Judicial deference

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Judicial deference is the condition of a court yielding or submitting its judgment to that of another legitimate party, such as the executive in the case of national defense. It is most commonly found in countries, such as the United Kingdom, which lack an entrenched constitution, as the essential purpose of such documents is to limit the power of the legislature.

United States of America[edit]

There are some examples, however, of the occurrence of judicial deference in the United States, such as on immigration case law, wherein the judiciary has (historically) sought to not impede explicit constitutional Congressional authority.[1] The same restraint is requested in foreign affairs as not-judiciable matters,[2] to safeguard Executive branch.

United Kingdom[edit]

In Regina v. Director of Public Prosecutions Ex Parte Kebeline and Others [1999], Lord Hope explained that courts should "defer, on democratic grounds, to the considered opinion of the elected body as to where the balance is to be struck between the rights of the individual and the needs of society." Nevertheless, the doctrine has been criticised for representing a way in which the courts should act obediently to Parliament in order to uphold the doctrine of Parliamentary Sovereignty.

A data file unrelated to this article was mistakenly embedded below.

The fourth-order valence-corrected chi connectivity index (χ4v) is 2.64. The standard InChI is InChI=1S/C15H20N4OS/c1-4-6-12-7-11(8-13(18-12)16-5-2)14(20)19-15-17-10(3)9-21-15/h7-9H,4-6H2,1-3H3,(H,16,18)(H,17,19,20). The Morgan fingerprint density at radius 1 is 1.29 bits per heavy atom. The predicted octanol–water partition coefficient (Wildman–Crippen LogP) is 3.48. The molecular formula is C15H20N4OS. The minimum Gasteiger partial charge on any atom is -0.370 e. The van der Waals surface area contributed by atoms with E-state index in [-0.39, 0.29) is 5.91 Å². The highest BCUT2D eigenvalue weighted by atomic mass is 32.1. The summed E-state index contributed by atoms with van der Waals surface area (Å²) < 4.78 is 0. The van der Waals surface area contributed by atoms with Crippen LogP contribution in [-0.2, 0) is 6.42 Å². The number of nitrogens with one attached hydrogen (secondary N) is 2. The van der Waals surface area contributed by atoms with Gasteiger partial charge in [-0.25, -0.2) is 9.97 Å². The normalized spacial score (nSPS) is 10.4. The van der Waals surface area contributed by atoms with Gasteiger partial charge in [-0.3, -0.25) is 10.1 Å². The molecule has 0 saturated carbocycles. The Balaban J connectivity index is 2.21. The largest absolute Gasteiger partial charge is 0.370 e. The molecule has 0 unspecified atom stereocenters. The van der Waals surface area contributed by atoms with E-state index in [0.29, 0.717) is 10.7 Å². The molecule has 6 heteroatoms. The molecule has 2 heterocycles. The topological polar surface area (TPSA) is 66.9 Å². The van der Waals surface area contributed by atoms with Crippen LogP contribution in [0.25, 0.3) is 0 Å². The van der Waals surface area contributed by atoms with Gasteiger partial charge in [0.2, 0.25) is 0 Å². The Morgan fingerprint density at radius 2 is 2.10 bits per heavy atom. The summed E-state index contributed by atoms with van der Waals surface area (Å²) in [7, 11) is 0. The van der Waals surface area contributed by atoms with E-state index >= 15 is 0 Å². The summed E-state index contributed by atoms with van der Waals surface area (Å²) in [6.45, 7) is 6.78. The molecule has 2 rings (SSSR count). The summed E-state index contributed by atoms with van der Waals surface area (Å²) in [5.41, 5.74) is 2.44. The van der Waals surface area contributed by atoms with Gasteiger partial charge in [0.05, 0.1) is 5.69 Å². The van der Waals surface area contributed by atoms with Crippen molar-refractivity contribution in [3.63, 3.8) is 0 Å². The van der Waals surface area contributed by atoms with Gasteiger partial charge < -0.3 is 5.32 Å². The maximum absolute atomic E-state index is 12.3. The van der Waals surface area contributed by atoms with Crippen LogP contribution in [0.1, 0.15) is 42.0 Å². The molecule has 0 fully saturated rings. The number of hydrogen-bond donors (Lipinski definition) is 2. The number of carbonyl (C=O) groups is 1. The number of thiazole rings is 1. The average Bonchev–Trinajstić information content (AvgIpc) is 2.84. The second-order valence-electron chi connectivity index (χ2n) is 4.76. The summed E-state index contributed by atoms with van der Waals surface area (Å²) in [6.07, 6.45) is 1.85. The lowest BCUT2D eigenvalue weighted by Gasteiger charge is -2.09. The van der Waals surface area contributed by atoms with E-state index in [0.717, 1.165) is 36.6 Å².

However, any suggestions that the House of Lords was being unduly servile to Parliament were overturned by the decision in A v Home Secretary [2005]. In the case, a group of detainees who had been imprisoned without charge under s.23 of the Anti-terrorism, Crime and Security Act 2001 on the grounds that they posed a threat to national security, appealed successfully against their detention. The court held that the powers of detention without charge violated Convention rights because of their discriminatory impact (articles 5 and 14 Human Rights Act 1998).

References[edit]

  1. ^ See Fiallo v. Bell (1977).
  2. ^ Kirk A. Randazzo, Defenders of Liberty or Champions of Security?: Federal Courts, the Hierarchy of Justice, and U.S. Foreign Policy, 1438430477, 9781438430478 SUNY Press 2010.

See also[edit]